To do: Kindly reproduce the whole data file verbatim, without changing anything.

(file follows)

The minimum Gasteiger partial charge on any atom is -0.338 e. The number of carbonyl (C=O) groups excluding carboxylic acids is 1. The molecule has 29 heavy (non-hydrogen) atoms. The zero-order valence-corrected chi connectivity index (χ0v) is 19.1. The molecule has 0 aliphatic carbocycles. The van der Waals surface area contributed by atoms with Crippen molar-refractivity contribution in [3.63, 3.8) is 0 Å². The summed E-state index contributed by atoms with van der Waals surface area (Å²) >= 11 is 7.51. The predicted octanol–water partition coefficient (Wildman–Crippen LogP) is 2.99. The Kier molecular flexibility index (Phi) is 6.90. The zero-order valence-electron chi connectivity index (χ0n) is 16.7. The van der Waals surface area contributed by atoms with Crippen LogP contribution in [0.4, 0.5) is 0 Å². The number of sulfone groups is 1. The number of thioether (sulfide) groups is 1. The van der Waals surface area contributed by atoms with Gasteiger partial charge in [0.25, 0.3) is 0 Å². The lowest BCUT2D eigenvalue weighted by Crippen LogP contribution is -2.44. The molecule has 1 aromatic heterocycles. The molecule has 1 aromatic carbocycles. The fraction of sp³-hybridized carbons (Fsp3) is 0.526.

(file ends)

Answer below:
The minimum Gasteiger partial charge on any atom is -0.338 e. The number of carbonyl (C=O) groups excluding carboxylic acids is 1. The molecule has 29 heavy (non-hydrogen) atoms. The zero-order valence-corrected chi connectivity index (χ0v) is 19.1. The molecule has 0 aliphatic carbocycles. The van der Waals surface area contributed by atoms with Crippen molar-refractivity contribution in [3.63, 3.8) is 0 Å². The summed E-state index contributed by atoms with van der Waals surface area (Å²) >= 11 is 7.51. The predicted octanol–water partition coefficient (Wildman–Crippen LogP) is 2.99. The Kier molecular flexibility index (Phi) is 6.90. The zero-order valence-electron chi connectivity index (χ0n) is 16.7. The van der Waals surface area contributed by atoms with Crippen LogP contribution in [0.4, 0.5) is 0 Å². The number of sulfone groups is 1. The number of thioether (sulfide) groups is 1. The van der Waals surface area contributed by atoms with Gasteiger partial charge in [0.25, 0.3) is 0 Å². The lowest BCUT2D eigenvalue weighted by Crippen LogP contribution is -2.44. The molecule has 1 aromatic heterocycles. The molecule has 1 aromatic carbocycles. The fraction of sp³-hybridized carbons (Fsp3) is 0.526.